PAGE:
So, which would you rather have — power or authority? They’re not the same, although they do overlap quite a bit. My guess is most people never thought about it, and neither did I, until I read an entire book devoted to the relationship between the two.
The first aspect to consider is that one can have authority, but no power, as well as the other way around. For instance, a president in his last year of office is a lame duck, he is politically powerless except his role as commander in chief. Another example is the English monarch who has authority without power — she is only a figurehead.
A stereotype is the backseat driver or the woman behind the throne — power, but no authority. It seems that clout without authority often accompanies women’s roles, but assistants, secretaries, bodyguards and other gatekeepers can be men.
Perhaps the reason that power and authority become confounded is that they so often go together as with a policeman, who has both. The book I mentioned is something I read in graduate school, a good thirty years ago — I don’t remember either the title or the author, but I never stopped thinking about it.
The dictionary is no help, it defines authority as power and the other way around, so the puzzle remains unsolved — what is the difference? It seems to me that authority is something that is given to someone, either by another authority, possibly earned or by election — the consent of the governed.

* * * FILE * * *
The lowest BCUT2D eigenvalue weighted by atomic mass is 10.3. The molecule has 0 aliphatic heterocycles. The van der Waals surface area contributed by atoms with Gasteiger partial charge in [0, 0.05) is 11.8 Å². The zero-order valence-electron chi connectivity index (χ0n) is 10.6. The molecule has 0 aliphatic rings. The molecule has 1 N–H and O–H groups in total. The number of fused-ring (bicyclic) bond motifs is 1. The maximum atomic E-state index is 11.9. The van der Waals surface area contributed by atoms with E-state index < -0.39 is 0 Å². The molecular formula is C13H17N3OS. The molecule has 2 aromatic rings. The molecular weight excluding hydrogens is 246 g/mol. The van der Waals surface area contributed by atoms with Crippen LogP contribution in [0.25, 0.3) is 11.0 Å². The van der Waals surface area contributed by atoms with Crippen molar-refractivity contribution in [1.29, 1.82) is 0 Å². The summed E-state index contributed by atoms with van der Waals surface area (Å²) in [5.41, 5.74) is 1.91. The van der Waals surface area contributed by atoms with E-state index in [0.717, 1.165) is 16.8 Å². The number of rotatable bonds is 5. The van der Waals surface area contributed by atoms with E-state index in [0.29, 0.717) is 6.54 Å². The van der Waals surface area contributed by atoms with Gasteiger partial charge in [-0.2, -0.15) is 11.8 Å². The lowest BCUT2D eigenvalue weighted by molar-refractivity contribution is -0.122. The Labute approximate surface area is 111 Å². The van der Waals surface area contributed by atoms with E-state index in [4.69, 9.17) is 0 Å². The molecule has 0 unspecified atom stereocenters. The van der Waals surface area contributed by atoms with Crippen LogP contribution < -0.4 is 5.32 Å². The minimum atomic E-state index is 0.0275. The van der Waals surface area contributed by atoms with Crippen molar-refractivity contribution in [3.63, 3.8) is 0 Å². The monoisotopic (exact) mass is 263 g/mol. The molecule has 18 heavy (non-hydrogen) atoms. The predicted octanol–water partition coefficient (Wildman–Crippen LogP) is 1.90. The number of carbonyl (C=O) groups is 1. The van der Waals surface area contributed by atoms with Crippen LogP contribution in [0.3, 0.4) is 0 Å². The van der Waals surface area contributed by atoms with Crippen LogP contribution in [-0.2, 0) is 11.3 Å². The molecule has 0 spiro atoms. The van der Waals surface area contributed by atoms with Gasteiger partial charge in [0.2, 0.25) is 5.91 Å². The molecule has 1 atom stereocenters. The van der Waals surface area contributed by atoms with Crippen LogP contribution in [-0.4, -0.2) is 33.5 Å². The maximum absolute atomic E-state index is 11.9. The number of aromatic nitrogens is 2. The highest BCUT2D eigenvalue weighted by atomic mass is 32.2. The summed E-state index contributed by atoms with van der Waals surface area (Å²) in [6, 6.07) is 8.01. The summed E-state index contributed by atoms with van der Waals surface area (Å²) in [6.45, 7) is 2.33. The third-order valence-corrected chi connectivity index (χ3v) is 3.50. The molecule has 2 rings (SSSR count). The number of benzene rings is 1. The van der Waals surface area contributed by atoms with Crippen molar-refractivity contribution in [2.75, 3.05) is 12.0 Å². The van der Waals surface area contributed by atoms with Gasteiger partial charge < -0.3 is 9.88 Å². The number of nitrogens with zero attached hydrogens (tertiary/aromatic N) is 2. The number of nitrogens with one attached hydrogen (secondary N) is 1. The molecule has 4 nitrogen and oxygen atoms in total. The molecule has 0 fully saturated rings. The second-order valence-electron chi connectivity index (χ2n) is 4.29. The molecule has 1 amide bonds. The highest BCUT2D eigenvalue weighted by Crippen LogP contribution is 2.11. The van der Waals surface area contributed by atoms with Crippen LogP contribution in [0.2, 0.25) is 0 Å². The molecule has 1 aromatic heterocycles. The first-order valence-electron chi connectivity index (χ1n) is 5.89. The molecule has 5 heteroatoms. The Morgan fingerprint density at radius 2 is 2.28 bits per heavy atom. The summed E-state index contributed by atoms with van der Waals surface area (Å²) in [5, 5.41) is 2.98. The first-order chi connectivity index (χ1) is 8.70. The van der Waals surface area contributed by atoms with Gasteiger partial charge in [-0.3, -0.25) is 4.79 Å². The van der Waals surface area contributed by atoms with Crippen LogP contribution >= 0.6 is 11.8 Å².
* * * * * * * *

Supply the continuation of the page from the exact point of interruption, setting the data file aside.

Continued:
If you think about it, power is much more elusive — what determines a person’s power? Children, even infants, have power, as every parent eventually realizes. In as much as at least one aspect of power is the ability to control or manipulate others, it must be something intrinsic. Is it a psychological aspect, a factor of personality that we are born with? Or is it an attribute of the way our relationships are structured, a creation of our society?
What keeps me wondering about this, I think, is the mystery of why some people have power, and others don’t. The captain of a ship has absolute authority, but some captains have that element of command that induces them to follow him because they want to.
If you ever wondered what was so exceptional about George Washington it is the fact that his soldiers would follow him anywhere; their love and respect for him is primarily what put him in the history books. He didn’t write any books or outstanding speeches — he didn’t write, or even sign, the Declaration of Independence. He wasn’t a great thinker either, and it is hard to point to any major accomplishment other than the fact that he was able to lead his army through hardship, misery and defeat to essentially outlast the British. That he persevered is one thing, but that he was able to keep everyone else in the game is something else.
Step-parents and in-laws have no authority but still may have power in the family. Another example of power without authority is the way numerous first ladies had considerable power to influence important social changes, and did so without authority.
There are numerous instances like this, and I continue to wonder, just how do people with no authority, gain power? I wish I knew!
Jason Emerson is editor of the Cazenovia Republican and Eagle Bulletin newspapers.